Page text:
there had been a gasp, yes I remember now, like gas escaping, afterwards—after I had let go, and the head fell back, the eyes, remember the eyes? Glass-staring, it had been those you couldn’t face, that you had to cover up. Fortunately no one any the wiser, at any rate not yet. They hadn’t followed, no one had noticed him coming up the stairs, not even Judith—yet hadn’t she been calling? How vague that seemed now…
This emphasis on impression over clarification, over plot, is characteristic of Quin’s style in Berg, and it’s this impressionistic style that allows Berg to dwell in indecision rather than action without the character or the book sliding into an oppressive tedium (or becoming merely ridiculous). That is, we come to understand that the action is in the narration at least as much as in what’s being narrated. It’s not a style we would often call “comic,” but a strange and hauntingly beautiful dance of idea and imagery that leaves the reader suspended alongside Berg.
Action and the World
As we wade through Berg’s many questions and considerations, the world—or a world—comes to us as if in glimpses, a Modernist effect made strange by how Vaudevillian those glimpses can be. We begin to understand that after unknowingly “murdering” a life-sized dummy (which his father had made and dressed in his own best suit), then wrapping the dummy in a rug and carrying it around town before leaving it at the train station, returning home, and secretly dressing himself in his father’s mistress’s clothes (to disguise himself post-crime) only to be confronted in Judith’s at by his own drunken father, who, mistaking him for Judith, pushes him onto the bed and runs his hands up Berg-as-Judith’s legs before quickly passing out on the floor, Berg, beginning to suspect he did not kill his father after all, must walk back through town to the train station to see what it was he left there wrapped up in the rug:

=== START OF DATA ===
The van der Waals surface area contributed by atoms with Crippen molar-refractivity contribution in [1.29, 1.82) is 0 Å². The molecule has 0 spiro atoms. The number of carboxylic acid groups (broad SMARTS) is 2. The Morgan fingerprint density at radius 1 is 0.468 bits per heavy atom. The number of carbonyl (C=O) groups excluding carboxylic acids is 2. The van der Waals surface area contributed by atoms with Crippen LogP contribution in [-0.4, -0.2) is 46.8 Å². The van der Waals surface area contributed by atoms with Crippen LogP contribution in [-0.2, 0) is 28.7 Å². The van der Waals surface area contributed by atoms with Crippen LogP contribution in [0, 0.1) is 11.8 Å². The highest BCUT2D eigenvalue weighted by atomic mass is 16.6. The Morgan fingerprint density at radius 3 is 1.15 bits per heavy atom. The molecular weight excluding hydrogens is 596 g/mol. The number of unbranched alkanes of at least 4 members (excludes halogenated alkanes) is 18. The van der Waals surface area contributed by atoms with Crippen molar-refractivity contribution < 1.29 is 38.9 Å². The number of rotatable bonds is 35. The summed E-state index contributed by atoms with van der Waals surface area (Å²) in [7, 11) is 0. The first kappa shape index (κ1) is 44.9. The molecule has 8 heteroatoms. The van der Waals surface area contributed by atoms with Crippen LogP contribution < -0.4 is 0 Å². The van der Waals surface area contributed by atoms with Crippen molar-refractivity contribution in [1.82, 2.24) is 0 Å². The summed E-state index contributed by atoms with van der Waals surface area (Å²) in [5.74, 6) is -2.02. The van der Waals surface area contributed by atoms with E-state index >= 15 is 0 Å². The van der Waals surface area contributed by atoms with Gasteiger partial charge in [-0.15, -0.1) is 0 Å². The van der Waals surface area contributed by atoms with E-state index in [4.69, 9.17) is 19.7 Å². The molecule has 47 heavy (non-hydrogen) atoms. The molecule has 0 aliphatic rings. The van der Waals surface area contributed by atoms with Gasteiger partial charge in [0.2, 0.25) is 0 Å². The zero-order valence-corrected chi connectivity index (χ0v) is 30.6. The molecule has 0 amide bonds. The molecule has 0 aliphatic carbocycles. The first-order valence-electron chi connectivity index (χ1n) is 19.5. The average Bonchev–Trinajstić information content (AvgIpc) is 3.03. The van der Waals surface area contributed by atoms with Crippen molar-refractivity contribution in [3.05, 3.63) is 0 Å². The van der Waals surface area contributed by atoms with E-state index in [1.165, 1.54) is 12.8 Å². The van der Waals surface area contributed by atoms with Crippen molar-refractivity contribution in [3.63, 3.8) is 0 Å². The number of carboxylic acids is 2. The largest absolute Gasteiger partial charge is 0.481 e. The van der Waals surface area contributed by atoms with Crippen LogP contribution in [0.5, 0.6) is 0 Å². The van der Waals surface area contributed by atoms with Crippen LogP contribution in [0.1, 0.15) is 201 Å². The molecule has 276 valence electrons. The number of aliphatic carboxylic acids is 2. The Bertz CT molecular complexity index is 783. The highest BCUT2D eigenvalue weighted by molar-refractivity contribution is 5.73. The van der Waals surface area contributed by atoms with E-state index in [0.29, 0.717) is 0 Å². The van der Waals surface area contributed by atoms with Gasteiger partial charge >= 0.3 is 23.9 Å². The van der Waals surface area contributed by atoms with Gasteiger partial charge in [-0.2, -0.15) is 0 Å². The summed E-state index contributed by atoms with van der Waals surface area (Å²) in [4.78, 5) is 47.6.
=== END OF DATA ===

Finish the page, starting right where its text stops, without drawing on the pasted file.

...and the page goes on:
Crossing the park: a subterranean world surreptitiously risen; here a million star-fish pinned on the forelocks of a hundred unicorns driven by furious witches… Even as Berg made his way the wind shifted the snow between the trees, leaving divisions as in a map… At one point a light flashed though the semi-darkness, straight into his eyes, then out again, as though a photograph had been taken… He walked on, past the many shapes, and forms that rose and fell, or crawled towards him, pulled his hair, tugged his clothes, and in the distance the whispering of an orchestra without a conductor, playing no familiar piece, so it was hard to tell if it was the wind, or the distant throbbing of the sea, as against the more distinct tones of human beings.
It’s a quest for clarification in which nothing becomes clear. Instead, shapes and forms beset Berg, they “pull his hair, tug his clothes.” And how are we meant to read these shapes and forms? As vagrants? As lampposts or shadows or ghosts? Whatever they signify, it’s clear they happen to Berg, and are characteristic of Berg’s complicated relationship to the world. Berg wasn’t teasing us by leaving out the important details of the murder; likely he was unsure of them himself. At one point he even asks himself, “Is there still a world outside this area?” and he or the narrator replies, “Of course there is, you fool, you can’t expect to be a god and switch life on and off like an electric light. No it’s far simpler, you just allow it to drift on, if lucky enough you drift with it.” And so the murder plot, which constantly struggles toward the tangible, always seeming to want to return to the forefront, nevertheless continually loses ground to idea and imagery, to impression—yet this is not a case of the book itself losing its way.
Woolf & Pater
The immediate touchstone here is Virginia Woolf, who in her essay “Modern Fiction” writes: “an ordinary mind on an ordinary day… receives impressions—trivial, fantastic, evanescent, or engraved with the sharpness of steel.” And it’s these impressions, coming at us from all sides, “an incessant shower of innumerable atoms,” that form, Woolf argues, our experience of reality. In her own fiction, moving away from traditional/Victorian modes of omniscient narration, Woolf worked to capture this lively “shower.” The narration in Mrs Dalloway, for example, is a vast web of past and present, of joy, worry, errands, people entering or leaving rooms, even clocks striking, as when Clarissa stands on the street corner waiting to cross the street and Big Ben strikes:
There! Out it boomed. First a warning, musical; then the hour, irrevocable. The leaden circles dissolved in the air. Such fools we are, she thought, crossing Victoria Street. For Heaven only knows why one loves it so, how one sees it so, making it up, building it round one, tumbling it, creating it every moment afresh.